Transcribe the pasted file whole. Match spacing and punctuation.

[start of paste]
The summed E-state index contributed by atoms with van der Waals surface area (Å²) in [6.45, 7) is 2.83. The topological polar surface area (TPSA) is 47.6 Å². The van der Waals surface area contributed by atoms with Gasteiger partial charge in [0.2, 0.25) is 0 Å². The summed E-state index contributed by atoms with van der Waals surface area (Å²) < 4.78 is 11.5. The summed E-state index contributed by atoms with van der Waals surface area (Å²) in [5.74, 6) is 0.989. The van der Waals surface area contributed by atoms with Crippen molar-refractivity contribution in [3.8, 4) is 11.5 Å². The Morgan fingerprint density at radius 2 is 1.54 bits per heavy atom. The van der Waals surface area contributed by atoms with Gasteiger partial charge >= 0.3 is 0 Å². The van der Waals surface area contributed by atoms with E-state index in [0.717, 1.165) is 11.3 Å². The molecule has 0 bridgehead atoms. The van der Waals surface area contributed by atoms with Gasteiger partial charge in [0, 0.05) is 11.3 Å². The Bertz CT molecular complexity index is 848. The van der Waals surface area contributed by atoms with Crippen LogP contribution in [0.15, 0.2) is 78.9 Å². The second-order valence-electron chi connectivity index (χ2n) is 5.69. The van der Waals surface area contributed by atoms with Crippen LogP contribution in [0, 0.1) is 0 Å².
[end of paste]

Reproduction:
The summed E-state index contributed by atoms with van der Waals surface area (Å²) in [6.45, 7) is 2.83. The topological polar surface area (TPSA) is 47.6 Å². The van der Waals surface area contributed by atoms with Gasteiger partial charge in [0.2, 0.25) is 0 Å². The summed E-state index contributed by atoms with van der Waals surface area (Å²) < 4.78 is 11.5. The summed E-state index contributed by atoms with van der Waals surface area (Å²) in [5.74, 6) is 0.989. The van der Waals surface area contributed by atoms with Crippen molar-refractivity contribution in [3.8, 4) is 11.5 Å². The Morgan fingerprint density at radius 2 is 1.54 bits per heavy atom. The van der Waals surface area contributed by atoms with Gasteiger partial charge >= 0.3 is 0 Å². The van der Waals surface area contributed by atoms with E-state index in [0.717, 1.165) is 11.3 Å². The molecule has 0 bridgehead atoms. The van der Waals surface area contributed by atoms with Gasteiger partial charge in [0, 0.05) is 11.3 Å². The Bertz CT molecular complexity index is 848. The van der Waals surface area contributed by atoms with Crippen LogP contribution in [0.15, 0.2) is 78.9 Å². The second-order valence-electron chi connectivity index (χ2n) is 5.69. The van der Waals surface area contributed by atoms with Crippen LogP contribution in [0, 0.1) is 0 Å².